Mitchell’s laws: The more budgets are cut and taxes inceased, the weaker an economy becomes. To survive long term, a monetarily non-sovereign government must have a positive balance of payments. Austerity = poverty and leads to civil disorder. Those, who do not understand the differences between Monetary Sovereignty and monetary non-sovereignty, do not understand economics.

The following WSJ article brings to mind the old saw about why lobsters never can get out of a pail. As soon as one starts to climb up, the others pull it down.

Wall Street Journal, February 29, 2012
French Front-Runner Pledges 75% Tax Bracket
By Gabrielle Parussini

PARIS—French presidential front-runner François Hollande said taxpayers earning over €1 million ($1.35 million) a year would be subjected to a special 75% tax bracket should he be elected, underscoring heightened interest across Europe in raising taxes on the wealthiest individuals.

“It’s a message of social cohesion….It’s a matter of patriotism,” he told journalists on his way in to Paris’s annual agriculture fair.”

Across Europe, the idea of raising taxes on high-income earners began to burgeon three years ago, when the Continent started to descend into recession. In 2009, the U.K. government increased its top marginal income-tax rate to 50% from 40%. In the U.S., the top 1% of earners have been the target of widespread protests under the umbrella of the Occupy Wall Street movement.

Mr. Sarkozy’s government has already slapped a 3% temporary levy on high revenue to be applied to those with a taxable income exceeding €500,000 a year.

Revenue disparity, which has been on the rise in most industrialized economies since the 1980s, has remained relatively contained in France, according to an Organization for Economic Cooperation and Development study published in December. The top 1% taxpayers in France earn less than half the average earned by the top 1% in the U.S.

The Monetarily Sovereign U.S. destroys tax money upon receipt. The monetarily non-sovereign France spends tax money. French tax money flows through the government’s hands, back out into the economy.

While the U.S. government is a creator and destroyer of its sovereign currency, the dollar, the French government is only a conduit for its non-sovereign currency, the euro. Few people, including most economists, politicians and media writers understand this difference.

Hypothetically, raising the tax rate on the rich could be an effective way for a monetarily non-sovereign government to close the gap between the 1% and the 99%. (A Monetarily Sovereign goverenment could do it simply by giving money to the 99%.)

However, to the degree French debt is owned by outsiders, debt service reduces the nation’s total money supply, negatively affecting GDP growth. France cannot overcome this the way the U.S. does – by creating money ad hoc as it pays its bills.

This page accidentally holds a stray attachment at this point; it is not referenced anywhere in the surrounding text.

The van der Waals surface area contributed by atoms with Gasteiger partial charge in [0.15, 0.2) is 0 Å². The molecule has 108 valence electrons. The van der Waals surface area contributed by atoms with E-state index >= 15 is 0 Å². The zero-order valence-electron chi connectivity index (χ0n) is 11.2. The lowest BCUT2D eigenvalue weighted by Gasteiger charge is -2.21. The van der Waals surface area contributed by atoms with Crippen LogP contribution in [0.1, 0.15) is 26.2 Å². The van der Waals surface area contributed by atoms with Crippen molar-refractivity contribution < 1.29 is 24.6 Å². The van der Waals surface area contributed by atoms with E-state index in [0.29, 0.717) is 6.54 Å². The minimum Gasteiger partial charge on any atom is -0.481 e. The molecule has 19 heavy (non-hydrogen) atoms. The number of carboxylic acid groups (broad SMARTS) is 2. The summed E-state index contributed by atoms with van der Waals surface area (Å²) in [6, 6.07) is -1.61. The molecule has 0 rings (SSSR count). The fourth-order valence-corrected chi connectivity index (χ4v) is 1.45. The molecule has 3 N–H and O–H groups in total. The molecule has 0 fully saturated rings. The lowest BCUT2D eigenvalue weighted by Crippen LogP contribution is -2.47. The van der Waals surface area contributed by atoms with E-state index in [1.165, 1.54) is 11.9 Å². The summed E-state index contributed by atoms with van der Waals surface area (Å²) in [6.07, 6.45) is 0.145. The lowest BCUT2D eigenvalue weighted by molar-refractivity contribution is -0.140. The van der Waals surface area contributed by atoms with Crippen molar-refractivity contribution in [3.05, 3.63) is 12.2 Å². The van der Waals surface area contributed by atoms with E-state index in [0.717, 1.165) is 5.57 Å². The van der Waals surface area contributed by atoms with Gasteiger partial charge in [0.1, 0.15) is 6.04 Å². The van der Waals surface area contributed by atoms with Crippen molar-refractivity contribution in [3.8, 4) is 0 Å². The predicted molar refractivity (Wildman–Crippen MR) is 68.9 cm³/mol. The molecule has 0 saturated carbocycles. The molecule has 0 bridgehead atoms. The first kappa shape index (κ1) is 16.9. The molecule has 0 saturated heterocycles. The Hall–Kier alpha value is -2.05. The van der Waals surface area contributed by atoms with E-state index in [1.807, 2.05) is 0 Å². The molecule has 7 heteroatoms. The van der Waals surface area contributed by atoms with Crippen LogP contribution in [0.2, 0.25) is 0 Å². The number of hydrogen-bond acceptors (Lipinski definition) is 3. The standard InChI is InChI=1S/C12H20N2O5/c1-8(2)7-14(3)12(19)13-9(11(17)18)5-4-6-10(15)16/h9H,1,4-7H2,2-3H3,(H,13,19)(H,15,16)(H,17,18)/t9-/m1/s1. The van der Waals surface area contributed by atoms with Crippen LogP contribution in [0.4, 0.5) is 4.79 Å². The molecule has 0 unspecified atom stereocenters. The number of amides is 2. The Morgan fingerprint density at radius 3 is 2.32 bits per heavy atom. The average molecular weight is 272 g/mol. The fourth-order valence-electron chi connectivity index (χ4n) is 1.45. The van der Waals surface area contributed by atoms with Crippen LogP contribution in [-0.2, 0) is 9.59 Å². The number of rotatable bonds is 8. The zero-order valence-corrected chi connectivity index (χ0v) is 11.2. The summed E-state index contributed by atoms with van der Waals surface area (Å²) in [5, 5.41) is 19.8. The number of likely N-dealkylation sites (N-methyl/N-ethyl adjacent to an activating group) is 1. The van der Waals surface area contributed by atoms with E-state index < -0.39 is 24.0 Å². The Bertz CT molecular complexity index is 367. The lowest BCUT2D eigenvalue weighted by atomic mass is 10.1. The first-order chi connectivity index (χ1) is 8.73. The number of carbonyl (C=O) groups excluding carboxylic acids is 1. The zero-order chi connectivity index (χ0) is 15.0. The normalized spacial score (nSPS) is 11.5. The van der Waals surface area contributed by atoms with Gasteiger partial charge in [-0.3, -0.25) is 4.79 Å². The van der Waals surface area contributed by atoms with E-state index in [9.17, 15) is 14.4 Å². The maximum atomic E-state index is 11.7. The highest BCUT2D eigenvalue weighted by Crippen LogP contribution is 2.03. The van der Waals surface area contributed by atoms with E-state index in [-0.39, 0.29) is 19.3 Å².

When any government takes from its citizens to pay foreign debt, those taxes temporarily mask a serious problem: Domestic money loss. The government can appear to be prudent, while its economy suffers austerity.

Seemingly, this is what the EU leaders want: Support the public sector at the expense of the private sector. That is why they urge the PIIGS to reduce government debt by increasing private debt (i.e. raising taxes), while offering to lend more euros to the “offending” nations.

The combination of more taxes and more outside borrowing, leads to recessions, while giving the false appearance of a government being financially wise. Whether the euro nations’ leaders want this consciously – these leaders are, after all, creatures of the public sector – or do it out of ignorance, the effect is the same: Deeper and deeper recession, with the reason hidden, thus preventing positive efforts to cure the recession (“We already are doing everything we can.”)

If France is to remain monetarily non-sovereign (a terrible, but likely, path), it never should borrow from outsiders. If 100% of France’s debt were domestic, all tax increases to support debt service, merely would recirculate euros within France, thus delaying the inevitable bankruptcy all monetarly non-sovereign governments face, if their balance of payments is negative.

Of course, the above begs the question: Is it economically wise or morally fair to take away 75% of anyone’s marginal income? The rich are not stupid, you know.

Rodger Malcolm Mitchell

No nation can tax itself into prosperity, nor grow without money growth. Monetary Sovereignty: Cutting federal deficits to grow the economy is like applying leeches to cure anemia. Two key equations in economics:
Federal Deficits – Net Imports = Net Private Savings
Gross Domestic Product = Federal Spending + Private Investment and Consumption + Net exports